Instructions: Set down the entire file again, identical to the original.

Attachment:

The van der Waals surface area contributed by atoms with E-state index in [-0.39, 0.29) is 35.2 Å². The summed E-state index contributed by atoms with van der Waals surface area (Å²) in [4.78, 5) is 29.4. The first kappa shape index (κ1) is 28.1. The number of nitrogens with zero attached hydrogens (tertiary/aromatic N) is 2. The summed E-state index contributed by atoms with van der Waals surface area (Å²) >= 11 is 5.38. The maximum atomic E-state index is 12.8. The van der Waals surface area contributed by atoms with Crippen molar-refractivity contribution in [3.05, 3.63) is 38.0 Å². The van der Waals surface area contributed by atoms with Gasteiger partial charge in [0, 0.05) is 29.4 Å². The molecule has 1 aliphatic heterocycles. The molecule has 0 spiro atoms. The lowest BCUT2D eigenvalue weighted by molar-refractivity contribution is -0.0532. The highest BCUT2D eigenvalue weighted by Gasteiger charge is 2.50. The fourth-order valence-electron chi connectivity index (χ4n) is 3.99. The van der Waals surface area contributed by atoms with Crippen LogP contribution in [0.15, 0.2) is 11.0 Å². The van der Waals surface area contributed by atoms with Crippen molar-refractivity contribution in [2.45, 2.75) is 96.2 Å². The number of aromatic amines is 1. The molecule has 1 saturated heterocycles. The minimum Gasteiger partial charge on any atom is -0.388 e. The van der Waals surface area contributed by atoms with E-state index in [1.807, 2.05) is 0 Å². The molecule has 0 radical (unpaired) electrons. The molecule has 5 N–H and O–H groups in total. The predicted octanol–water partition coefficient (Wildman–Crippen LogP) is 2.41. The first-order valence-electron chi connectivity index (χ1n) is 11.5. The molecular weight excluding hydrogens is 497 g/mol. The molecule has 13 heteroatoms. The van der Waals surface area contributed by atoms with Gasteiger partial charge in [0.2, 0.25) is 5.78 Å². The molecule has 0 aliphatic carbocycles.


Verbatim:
The van der Waals surface area contributed by atoms with E-state index in [-0.39, 0.29) is 35.2 Å². The summed E-state index contributed by atoms with van der Waals surface area (Å²) in [4.78, 5) is 29.4. The first kappa shape index (κ1) is 28.1. The number of nitrogens with zero attached hydrogens (tertiary/aromatic N) is 2. The summed E-state index contributed by atoms with van der Waals surface area (Å²) >= 11 is 5.38. The maximum atomic E-state index is 12.8. The van der Waals surface area contributed by atoms with Crippen molar-refractivity contribution in [3.05, 3.63) is 38.0 Å². The van der Waals surface area contributed by atoms with Gasteiger partial charge in [0, 0.05) is 29.4 Å². The molecule has 1 aliphatic heterocycles. The molecule has 0 spiro atoms. The lowest BCUT2D eigenvalue weighted by molar-refractivity contribution is -0.0532. The highest BCUT2D eigenvalue weighted by Gasteiger charge is 2.50. The fourth-order valence-electron chi connectivity index (χ4n) is 3.99. The van der Waals surface area contributed by atoms with Crippen LogP contribution in [0.15, 0.2) is 11.0 Å². The van der Waals surface area contributed by atoms with Crippen molar-refractivity contribution in [2.45, 2.75) is 96.2 Å². The number of aromatic amines is 1. The molecule has 1 saturated heterocycles. The minimum Gasteiger partial charge on any atom is -0.388 e. The van der Waals surface area contributed by atoms with E-state index in [1.807, 2.05) is 0 Å². The molecule has 0 radical (unpaired) electrons. The molecule has 5 N–H and O–H groups in total. The predicted octanol–water partition coefficient (Wildman–Crippen LogP) is 2.41. The first-order valence-electron chi connectivity index (χ1n) is 11.5. The molecular weight excluding hydrogens is 497 g/mol. The molecule has 13 heteroatoms. The van der Waals surface area contributed by atoms with Gasteiger partial charge in [0.2, 0.25) is 5.78 Å². The molecule has 0 aliphatic carbocycles.